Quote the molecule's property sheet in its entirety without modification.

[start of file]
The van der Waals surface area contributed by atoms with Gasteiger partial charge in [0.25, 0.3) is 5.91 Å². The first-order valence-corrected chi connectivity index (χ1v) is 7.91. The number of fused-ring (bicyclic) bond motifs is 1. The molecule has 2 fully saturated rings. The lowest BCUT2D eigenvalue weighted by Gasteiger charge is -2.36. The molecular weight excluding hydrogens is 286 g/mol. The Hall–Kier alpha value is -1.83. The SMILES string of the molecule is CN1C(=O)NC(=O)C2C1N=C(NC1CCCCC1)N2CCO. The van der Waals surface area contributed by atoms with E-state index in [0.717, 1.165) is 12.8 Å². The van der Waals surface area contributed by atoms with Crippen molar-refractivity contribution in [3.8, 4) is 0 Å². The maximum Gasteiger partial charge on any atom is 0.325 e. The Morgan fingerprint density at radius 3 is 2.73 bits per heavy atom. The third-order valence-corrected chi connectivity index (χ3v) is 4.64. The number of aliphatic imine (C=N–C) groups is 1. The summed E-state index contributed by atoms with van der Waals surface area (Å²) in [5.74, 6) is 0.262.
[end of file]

The van der Waals surface area contributed by atoms with Gasteiger partial charge in [0.25, 0.3) is 5.91 Å². The first-order valence-corrected chi connectivity index (χ1v) is 7.91. The number of fused-ring (bicyclic) bond motifs is 1. The molecule has 2 fully saturated rings. The lowest BCUT2D eigenvalue weighted by Gasteiger charge is -2.36. The molecular weight excluding hydrogens is 286 g/mol. The Hall–Kier alpha value is -1.83. The SMILES string of the molecule is CN1C(=O)NC(=O)C2C1N=C(NC1CCCCC1)N2CCO. The van der Waals surface area contributed by atoms with E-state index in [0.717, 1.165) is 12.8 Å². The van der Waals surface area contributed by atoms with Crippen molar-refractivity contribution in [3.8, 4) is 0 Å². The maximum Gasteiger partial charge on any atom is 0.325 e. The Morgan fingerprint density at radius 3 is 2.73 bits per heavy atom. The third-order valence-corrected chi connectivity index (χ3v) is 4.64. The number of aliphatic imine (C=N–C) groups is 1. The summed E-state index contributed by atoms with van der Waals surface area (Å²) in [5.74, 6) is 0.262.